I would attempt to re-hydrate your fretboard too.
Something like this:
https://www.amazon.com/dp/B001F4X1WY/ref=olp_product_details?_encoding=UTF8&me=

Or my favorite:
https://www.amazon.com/Dr-Duck-2080-Wax-Cleaning/dp/B000EEL50Q/ref=sr_1_1?s=musical-instruments&ie=UTF8&qid=1495841431&sr=1-1&keywords=dr.+ducks+ax+wax

FYI, it says wax but it contains no wax. That is just the name. A little goes a long way with Dr. Ducks.

BlackBearUkes
05-26-2017, 03:13 PM
I sincerely doubt any rehydration of the fret board is going to correct this problem. The frets are bent and are not seated. The frets need to be redone, the best way being to pull them and do them over. My guess is they were not put in properly in the first go around. You could try to glue the ends in with thin super glue, but you have to know what you are doing or you could make things worse. I have seen this problem many times.

sequoia
05-26-2017, 08:32 PM
I sincerely doubt any rehydration of the fret board is going to correct this problem. The frets are bent and are not seated. The frets need to be redone, the best way being to pull them and do them over. My guess is they were not put in properly in the first go around. You could try to glue the ends in with thin super glue, but you have to know what you are doing or you could make things worse. I have seen this problem many times.

We really have no pictures here of the problem or how bad it is (send pictures!), but I tend to agree with Duane; the frets were not properly seated in the beginning and the drying out with the silica packs (not a good idea!) just made the problem worse. Rehydration is not going to fix the problem if the fret ends were not properly seated. I do not glue my bound fret ends down because it is not needed if you do it right, but I think a clamp and glue job would fix the problem. Of course the problem shouldn't have occurred in the first place. I say send the uke back and let the guy who seated the frets do a clamp and glue.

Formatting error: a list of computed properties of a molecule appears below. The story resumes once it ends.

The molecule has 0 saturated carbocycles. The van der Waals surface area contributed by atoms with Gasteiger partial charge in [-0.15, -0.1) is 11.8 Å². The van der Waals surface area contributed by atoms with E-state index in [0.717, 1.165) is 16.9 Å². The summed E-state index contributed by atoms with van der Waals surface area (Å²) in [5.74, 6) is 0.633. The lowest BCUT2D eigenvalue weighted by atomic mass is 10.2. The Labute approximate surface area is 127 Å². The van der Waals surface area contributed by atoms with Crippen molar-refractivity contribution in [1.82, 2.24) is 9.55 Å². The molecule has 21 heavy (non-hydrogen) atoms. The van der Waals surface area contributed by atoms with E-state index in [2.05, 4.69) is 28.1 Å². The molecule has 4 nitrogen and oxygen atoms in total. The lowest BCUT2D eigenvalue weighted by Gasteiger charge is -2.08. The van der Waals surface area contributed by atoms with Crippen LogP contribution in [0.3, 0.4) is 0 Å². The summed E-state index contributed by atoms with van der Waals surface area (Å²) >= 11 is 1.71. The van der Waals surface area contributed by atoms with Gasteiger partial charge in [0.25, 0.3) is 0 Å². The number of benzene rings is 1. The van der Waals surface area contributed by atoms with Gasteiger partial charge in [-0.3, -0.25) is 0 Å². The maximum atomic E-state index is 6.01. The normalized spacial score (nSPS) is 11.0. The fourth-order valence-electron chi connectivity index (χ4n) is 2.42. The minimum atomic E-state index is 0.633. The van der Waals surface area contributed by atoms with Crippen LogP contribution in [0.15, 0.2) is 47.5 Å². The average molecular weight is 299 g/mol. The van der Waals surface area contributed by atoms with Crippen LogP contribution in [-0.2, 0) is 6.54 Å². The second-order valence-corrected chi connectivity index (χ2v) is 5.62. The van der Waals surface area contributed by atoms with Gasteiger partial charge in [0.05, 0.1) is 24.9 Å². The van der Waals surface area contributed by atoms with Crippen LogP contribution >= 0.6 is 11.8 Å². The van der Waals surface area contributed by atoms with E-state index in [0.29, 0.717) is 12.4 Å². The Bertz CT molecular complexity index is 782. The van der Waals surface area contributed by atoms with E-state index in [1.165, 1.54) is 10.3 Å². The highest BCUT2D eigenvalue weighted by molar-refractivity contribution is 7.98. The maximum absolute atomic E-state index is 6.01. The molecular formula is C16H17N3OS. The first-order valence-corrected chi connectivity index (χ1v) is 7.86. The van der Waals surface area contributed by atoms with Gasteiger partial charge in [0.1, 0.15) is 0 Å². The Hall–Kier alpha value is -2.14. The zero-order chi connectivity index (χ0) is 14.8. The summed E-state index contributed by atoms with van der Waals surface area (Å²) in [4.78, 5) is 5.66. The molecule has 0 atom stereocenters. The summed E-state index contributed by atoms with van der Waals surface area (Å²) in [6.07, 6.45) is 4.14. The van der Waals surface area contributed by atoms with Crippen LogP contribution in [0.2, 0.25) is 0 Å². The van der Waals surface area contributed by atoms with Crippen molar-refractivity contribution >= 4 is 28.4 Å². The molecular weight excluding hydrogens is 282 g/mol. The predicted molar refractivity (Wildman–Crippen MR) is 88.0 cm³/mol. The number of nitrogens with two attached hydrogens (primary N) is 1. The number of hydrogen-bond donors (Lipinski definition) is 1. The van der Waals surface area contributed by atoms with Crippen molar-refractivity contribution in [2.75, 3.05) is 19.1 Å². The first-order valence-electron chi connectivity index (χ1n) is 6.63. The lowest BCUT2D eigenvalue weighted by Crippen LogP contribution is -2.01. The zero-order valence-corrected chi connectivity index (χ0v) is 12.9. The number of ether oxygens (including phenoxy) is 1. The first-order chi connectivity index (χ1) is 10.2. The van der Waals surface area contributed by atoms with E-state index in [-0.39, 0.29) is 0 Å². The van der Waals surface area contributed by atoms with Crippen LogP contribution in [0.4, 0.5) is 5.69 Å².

Oh by the way, if you hit the fret ends with a hammer to try and seat them it doesn't work. See: Newton's Law number two: for each force applied their is an opposite and equal force. In other words, the more you hit the fret down the more it is going to come up. Been there. Done that. See: Futility.

SpaasStrummer
05-27-2017, 12:23 PM
The worst ones have a gap in excess of .010". AVI file shows slipping of 24lb paper (.0045") cleanly between the frets and fretboard, and can fit a doubled over piece of paper also. I will try to contact the luthier, but as it is two years old and I did not purchase from him do not consider it his obligation.
100559 link to files in cloud https://drive.google.com/open?id=0B3FP-3ssoubjVHlTcFVtR3VxVW8

johnson430
05-27-2017, 05:09 PM
The worst ones have a gap in excess of .010". AVI file shows slipping of 24lb paper (.0045") cleanly between the frets and fretboard, and can fit a doubled over piece of paper also. I will try to contact the luthier, but as it is two years old and I did not purchase from him do not consider it his obligation.
100559 link to files in cloud https://drive.google.com/open?id=0B3FP-3ssoubjVHlTcFVtR3VxVW8

I see now. That IS a build issue and not hydration. Thanks for the photo.